GLENWOOD SPRINGS, Colorado - Antibiotic-resistant "superbugs" are making U.S. health care officials very nervous these days, but the latest strain apparently has not shown up in Garfield County yet.
At Valley View Hospital in Glenwood Springs, two officials said their facility has not had any cases of CRE, or carbapenem-resistant Enterobacteriaceae, which was first detected in 2001 and is now feared to be spreading to health care facilities around the country.
At Grand River Hospital, according to community relations director Annick Pruett, there also have been no cases of CRE infections reported.
The name of the bug refers to its resistance to what are known as the "last resort antibiotics," called carbapenems.
An official with the Colorado Department of Public Health and Environment, Dr. Wendy Bamberg, said that hospitals around the state are required to report any cases of CRE to the state.
But, Bamberg added, "We don't track that on a statewide, facility-specific basis." She said that, since reporting began in November 2012, there have been 23 cases reported in Colorado.
She also said that, in cases involving "serious infections," such as in the bloodstream, some studies have shown that CRE has a 50 percent fatality rate.
Questions regarding whether a specific institution has experienced a case of CRE, she explained, should be directed to the institution itself.
"It is definitely of concern to us," Bamberg said of the CRE phenomenon. "This is a pretty scary bacteria. There are very few treatment options for this."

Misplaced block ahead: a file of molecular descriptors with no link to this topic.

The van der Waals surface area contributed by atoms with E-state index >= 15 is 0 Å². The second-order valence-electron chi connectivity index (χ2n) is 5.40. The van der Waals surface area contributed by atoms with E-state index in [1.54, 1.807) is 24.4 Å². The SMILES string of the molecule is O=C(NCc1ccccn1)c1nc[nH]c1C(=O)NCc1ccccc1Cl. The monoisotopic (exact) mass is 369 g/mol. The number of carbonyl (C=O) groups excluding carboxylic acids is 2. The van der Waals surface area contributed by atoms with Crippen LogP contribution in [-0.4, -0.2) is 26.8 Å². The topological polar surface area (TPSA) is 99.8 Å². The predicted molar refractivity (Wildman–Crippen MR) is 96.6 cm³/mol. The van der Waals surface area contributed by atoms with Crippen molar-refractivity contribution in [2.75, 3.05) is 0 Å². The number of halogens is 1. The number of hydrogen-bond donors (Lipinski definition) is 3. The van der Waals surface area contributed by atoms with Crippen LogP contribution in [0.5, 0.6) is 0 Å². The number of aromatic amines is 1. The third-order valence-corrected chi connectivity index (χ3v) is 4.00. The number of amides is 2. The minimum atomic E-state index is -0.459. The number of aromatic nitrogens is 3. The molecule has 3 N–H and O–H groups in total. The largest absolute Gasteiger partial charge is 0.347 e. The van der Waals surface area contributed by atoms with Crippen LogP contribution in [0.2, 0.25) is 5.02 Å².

In general, according to Valley View Infection Control Director Trish Cerise, "CRE are in a family of more than 70 bacteria ... which include E.coli and Klebsiella pneumonia, which normally live in the digestive tract."
Cerise cited statistics from the Center for Disease Control, stating that within the first half of 2012, four percent of U.S. Hospitals and 18 percent of nursing homes had treated at least one patient for a CRE bacterial infection.
"The CDC is concerned about the spread of this latest resistant bacteria," Cerise continued, and has issued guidelines for preventing and controlling the disease through "meticulous attention to cleaning and disinfection or sterilization practices."
The hospital also is "using antibiotics carefully," Cerise said, as the overuse of antibiotics by the health care industry has been at least partly blamed for the rise of resistant bacterial strains.
Pruett, too, said that Grand River Hospital follows the guidelines of the CDC in dealing with the possibility of infections.